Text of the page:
In the pub kitchen, Tadhg has just screwed the knob that fell off the cabinet door last time back on, and when Frances arrives and asks what he’s doing, he explains that he wanted to “fix this door so that it closes properly,” which he demonstrates by opening and closing the door repeatedly. We will ignore the fact that the repair he has just performed has absolutely nothing to do with the proper operation of the hinges, although Frances makes it difficult by pointing out that she’s been asking him to fix that for years. She asks what’s come over him, and he eventually stammers that he’s doing it because he’s giving her half the pub, which clearly comes as a huge shock to her. If her brain were operating normally she would immediately realize that you fix up the place before putting it on the market, not before declaring that you’re now giving someone half of it in an abstract sense. She smiles, and he goes off to repair some skirting board, which, given how DIY cause-and-effect seems to work in this house, will presumably fix some problem with the dishwasher.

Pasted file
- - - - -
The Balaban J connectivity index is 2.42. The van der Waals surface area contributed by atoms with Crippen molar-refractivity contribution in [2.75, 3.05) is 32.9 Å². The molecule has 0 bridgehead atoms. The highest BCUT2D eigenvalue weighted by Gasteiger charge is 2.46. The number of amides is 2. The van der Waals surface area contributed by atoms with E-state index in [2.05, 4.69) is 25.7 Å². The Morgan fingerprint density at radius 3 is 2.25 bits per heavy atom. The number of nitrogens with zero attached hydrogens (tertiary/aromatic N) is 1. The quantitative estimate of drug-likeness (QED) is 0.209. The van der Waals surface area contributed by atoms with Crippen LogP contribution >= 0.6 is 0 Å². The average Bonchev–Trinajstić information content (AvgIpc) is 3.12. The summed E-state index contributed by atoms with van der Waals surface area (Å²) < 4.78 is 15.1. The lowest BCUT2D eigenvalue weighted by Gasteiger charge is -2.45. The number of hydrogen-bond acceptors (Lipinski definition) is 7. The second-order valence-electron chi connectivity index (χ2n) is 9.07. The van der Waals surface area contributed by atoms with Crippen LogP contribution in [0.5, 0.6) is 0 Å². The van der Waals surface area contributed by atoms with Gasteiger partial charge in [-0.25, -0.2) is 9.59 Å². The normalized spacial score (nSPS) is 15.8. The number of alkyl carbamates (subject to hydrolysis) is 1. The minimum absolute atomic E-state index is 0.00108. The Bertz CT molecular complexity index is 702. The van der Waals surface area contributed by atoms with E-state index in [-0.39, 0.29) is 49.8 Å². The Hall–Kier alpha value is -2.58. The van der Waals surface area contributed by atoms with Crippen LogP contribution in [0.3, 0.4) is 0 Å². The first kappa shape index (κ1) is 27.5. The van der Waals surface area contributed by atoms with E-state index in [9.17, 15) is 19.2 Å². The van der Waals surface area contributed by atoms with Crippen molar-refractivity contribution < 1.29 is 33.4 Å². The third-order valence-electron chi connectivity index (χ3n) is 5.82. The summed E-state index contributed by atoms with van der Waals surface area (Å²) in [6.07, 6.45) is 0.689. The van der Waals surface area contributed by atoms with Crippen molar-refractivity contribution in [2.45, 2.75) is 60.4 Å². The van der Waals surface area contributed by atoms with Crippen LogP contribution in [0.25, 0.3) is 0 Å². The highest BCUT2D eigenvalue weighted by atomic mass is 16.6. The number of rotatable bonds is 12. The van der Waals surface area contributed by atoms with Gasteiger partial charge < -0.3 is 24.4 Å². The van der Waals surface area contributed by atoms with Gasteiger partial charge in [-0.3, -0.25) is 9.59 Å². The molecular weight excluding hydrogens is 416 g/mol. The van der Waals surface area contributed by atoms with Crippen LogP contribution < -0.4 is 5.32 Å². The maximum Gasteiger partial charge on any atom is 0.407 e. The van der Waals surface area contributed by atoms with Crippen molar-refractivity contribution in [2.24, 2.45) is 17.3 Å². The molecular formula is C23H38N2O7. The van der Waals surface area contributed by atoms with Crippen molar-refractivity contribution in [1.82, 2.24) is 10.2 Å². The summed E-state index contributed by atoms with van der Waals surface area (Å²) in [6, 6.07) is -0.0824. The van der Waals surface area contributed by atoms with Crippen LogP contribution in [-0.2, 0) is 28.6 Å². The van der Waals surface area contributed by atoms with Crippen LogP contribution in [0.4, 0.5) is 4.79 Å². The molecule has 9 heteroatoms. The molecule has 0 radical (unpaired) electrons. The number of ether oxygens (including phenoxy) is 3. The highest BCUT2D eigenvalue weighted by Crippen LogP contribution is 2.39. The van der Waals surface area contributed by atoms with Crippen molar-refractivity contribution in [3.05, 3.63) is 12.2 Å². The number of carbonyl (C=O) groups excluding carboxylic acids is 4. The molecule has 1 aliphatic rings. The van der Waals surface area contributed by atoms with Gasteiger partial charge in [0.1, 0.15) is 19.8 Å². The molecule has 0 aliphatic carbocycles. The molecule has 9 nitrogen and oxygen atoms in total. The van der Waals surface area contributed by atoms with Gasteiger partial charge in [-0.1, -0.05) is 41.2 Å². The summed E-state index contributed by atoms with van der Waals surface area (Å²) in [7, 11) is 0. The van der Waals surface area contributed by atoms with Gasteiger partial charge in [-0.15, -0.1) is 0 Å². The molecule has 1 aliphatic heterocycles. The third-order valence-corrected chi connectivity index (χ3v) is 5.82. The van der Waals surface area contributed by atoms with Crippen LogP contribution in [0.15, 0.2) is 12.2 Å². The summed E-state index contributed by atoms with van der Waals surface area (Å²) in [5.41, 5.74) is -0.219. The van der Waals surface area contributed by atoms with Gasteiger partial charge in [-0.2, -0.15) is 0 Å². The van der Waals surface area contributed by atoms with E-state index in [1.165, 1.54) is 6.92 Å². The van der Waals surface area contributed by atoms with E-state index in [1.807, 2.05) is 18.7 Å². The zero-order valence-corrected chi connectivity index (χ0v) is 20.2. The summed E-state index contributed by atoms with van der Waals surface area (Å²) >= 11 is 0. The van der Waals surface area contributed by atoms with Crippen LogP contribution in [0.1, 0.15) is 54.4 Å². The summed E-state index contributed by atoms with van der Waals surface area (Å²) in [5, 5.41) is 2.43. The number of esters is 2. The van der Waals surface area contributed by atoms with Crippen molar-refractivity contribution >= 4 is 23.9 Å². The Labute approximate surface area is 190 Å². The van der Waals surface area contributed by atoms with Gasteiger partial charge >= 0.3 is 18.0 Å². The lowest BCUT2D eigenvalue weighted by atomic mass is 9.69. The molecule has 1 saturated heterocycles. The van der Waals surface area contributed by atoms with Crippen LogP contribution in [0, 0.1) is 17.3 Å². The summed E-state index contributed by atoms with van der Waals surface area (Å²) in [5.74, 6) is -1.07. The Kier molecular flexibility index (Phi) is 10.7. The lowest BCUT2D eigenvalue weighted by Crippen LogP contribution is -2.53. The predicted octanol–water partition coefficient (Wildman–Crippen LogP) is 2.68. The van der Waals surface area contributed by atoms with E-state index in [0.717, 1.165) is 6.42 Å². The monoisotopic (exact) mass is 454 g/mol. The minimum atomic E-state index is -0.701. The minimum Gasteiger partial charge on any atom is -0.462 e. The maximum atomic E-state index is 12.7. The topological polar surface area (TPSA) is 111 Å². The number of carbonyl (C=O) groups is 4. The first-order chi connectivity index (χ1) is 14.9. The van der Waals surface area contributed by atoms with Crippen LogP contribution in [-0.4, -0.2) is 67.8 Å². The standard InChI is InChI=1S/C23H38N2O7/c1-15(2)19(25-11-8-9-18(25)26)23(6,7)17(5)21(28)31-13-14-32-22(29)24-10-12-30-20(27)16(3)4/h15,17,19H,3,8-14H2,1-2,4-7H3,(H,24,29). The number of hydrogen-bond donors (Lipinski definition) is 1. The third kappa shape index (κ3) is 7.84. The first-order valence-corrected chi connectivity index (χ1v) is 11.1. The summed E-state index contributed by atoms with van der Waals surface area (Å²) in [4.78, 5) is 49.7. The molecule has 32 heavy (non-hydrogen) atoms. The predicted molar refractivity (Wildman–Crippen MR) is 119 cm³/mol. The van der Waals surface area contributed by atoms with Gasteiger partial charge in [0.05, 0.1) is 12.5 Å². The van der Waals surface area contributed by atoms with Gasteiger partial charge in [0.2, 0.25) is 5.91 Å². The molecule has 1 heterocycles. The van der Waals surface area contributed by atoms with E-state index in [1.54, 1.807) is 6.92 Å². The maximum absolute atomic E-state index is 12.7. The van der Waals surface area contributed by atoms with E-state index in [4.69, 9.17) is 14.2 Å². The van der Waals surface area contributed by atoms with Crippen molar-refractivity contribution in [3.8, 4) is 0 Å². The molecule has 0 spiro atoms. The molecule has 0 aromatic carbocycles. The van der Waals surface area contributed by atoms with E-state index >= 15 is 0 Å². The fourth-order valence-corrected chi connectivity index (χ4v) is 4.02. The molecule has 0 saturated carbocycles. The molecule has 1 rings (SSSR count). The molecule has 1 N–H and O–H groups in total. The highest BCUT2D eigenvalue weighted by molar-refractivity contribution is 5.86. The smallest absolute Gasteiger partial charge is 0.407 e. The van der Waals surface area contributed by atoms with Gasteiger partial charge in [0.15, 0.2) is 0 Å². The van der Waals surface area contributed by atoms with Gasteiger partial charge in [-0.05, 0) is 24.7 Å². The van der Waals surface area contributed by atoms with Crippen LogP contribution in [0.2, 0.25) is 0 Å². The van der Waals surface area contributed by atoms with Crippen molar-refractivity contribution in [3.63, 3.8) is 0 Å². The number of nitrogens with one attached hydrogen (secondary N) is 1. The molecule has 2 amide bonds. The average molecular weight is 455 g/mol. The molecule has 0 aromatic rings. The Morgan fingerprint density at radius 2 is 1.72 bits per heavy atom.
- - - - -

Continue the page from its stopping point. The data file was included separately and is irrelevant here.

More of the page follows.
At the café, Dee tells Frances that Tadhg’s being quite generous in giving her half the pub because if it went to court, she’d probably only get a quarter of it since it’s property he brought with him into the marriage. It’ll seem less generous when they find out he’s giving her the bad half, which includes the broken toilet, the store room, and Annette. Frances says that his recent good behavior—fixing things, giving her half the pub, not farting as he walks past her chair—leads her to only one conclusion: he wants to get back together with her. Dee asks her if she’d take him back after all he’s done, and she’s like, “Well, he is Áine’s father, and she’s heartbroken without him”—which of course means, “yes, in a heartbeat!”—and for some reason it does not occur to legal whiz Dee that he’s obviously doing repairs to put it on the market, or at least to value the place so he can buy Frances out. In her defense, Dee is less of a real estate and divorce attorney than she is a human trafficking attorney, so I guess she can’t be expected to know everything.